Elizabeth’s Story | Birth to 2½

Elizabeth was born on her due date. My labor was quick and everything was advancing but her size and position ended up sticking us in the operating room with me having my first c-section. She was healthy and beautiful. With the exception of a few rocky first days of breastfeeding, everything was perfect.

When she was a few weeks old, she began having issues with colic. She was very unhappy for two to three hours in the evening. It wasn’t anything we couldn’t handle but I was glad when that ended several months later.

It seemed to us that she was developing normally as a baby. In fact, she was advanced physically, walking before ten months and getting into everything. She was very strong and had great balance. She didn’t have any medical problems.

As a toddler, she was feisty and the only strange thing about her was the way she seemed to not need us. Stephen was always saying how much she was “in her own world.” Her language was delayed but she spoke in this foreign tongue and gave speeches to no one in particular all the time. Stephen was concerned about her lack of real words but I thought she would just catch up once she finally decided she wanted to talk. Some kids are just late talkers so I didn’t worry.

Around 17 months, she went from happy-go-lucky to pretty much unhappy all the time. She just lacked contentment and she would get very upset over seemingly small things. She still didn’t talk. She walked around crying or complaining, and she often looked as if she were searching for something or someone.

From eighteen months to two years, she became unbelievably hard. She screamed ALL THE TIME about EVERYTHING. When she was nineteen months old, her baby sister was born. When my husband brought her and our older kids to the hospital, Elizabeth immediately began screaming. She had a meltdown like I’d never seen. They had to leave…she wouldn’t calm down. When we came home, she was okay about Isabella but she would not touch her, hold her, or have any physical contact. She has had little to no contact since.

When she was almost two, I began doing time out with her in her bed for the screaming, which ended up working because it removed her from the situation. By this point, she spoke about four words. I couldn’t take her to her two year checkup because she was so unmanageable. She was having meltdowns so often that we could barely leave our house; I knew going to a doctor’s office would be a bad idea. I hadn’t yet learned how to help her or understand what was wrong. She has major sensory issues and uses her (very strong) body to thrash around while screaming. This is hard enough to deal with at home, but fighting her in public and/or trying to force her into her car seat was a nightmare.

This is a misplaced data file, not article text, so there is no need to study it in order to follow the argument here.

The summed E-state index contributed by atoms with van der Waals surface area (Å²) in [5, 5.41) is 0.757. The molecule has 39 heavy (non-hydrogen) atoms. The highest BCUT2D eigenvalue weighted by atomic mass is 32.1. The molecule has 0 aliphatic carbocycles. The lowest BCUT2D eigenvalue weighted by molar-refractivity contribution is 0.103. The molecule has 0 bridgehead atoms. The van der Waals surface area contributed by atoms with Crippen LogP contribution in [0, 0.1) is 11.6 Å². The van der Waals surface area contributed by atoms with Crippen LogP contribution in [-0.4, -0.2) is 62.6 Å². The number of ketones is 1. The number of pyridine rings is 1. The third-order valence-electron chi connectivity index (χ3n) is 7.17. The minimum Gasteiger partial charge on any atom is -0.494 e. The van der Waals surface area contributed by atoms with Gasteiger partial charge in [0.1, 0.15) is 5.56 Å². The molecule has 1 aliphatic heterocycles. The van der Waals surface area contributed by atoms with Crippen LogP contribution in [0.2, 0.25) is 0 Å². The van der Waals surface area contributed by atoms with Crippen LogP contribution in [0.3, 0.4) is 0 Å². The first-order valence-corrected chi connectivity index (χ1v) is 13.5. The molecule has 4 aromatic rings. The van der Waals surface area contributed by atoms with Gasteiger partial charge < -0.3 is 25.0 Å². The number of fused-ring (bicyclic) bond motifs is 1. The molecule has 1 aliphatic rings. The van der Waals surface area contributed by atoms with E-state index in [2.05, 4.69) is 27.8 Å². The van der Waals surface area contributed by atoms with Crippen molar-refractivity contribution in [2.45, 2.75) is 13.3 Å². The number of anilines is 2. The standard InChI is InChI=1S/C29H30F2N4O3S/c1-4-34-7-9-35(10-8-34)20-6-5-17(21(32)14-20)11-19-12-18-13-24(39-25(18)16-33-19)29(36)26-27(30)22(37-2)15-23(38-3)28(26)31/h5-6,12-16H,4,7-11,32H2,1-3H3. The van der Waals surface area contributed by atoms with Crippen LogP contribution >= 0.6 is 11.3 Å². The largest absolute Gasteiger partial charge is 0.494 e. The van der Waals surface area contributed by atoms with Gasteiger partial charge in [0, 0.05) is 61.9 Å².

Three months later, her behavior was under control enough (or so I thought) that I took her to the doctor. They did a preliminary autism assessment and the doctor told me that she wanted to give it three months. She was definitely concerned, especially about her speech and unhappy behavior. Elizabeth was screaming almost the entire time we were at the doctor. I held her as the pediatrician and I talked but she was literally screaming in my ear most of the time. She referred her to speech therapy but the one we ended up going to was not a good fit. I have her on a waiting list to see a different one but I’ve been doing speech therapy at home with her in the meantime and she has made great progress.

Throughout her toddlerhood, she has shown normal to advanced intelligence. She learned a great many things like recognizing numbers, letters, shapes and colors with ease. She loves examining books closely but will not let us read to her. She sees things in her mind that that others don’t, such as exactly what’s on the TV screen in another room based on the instrumental music alone. Her hearing is exceptional and she’s proven it time and time again by how she responds to seemingly quiet or abstract sounds that elude the rest of us.

When I took her back to the pediatrician after three months (which was a few weeks ago) she was still very difficult behaviorally and was only showing advancements in speech, not in reception, social skills or sensory input. The autism assessment showed several red flags; her doctor refers a child for an evaluation when there are two or more so that was a no-brainer.

Her behavior in the last few weeks has improved significantly after making changes to her routine and sensory input, and changing how we respond to her screaming. We’ve all but stopped timeout and instead we talk to her and try to help her through the reason for the screaming. We have to walk on eggshells around her and follow a very specific pattern of behavior ourselves for her to be happy but we are learning.

We have an appointment tomorrow with a pediatric psychologist who will decide officially if she requires an autism evaluation or not. My desire at this point is to be in touch with someone who specializes in children with sensory issues, can see inside the minds of gifted children, and can direct us to the type of interventions that may have the most positive impact on her life.

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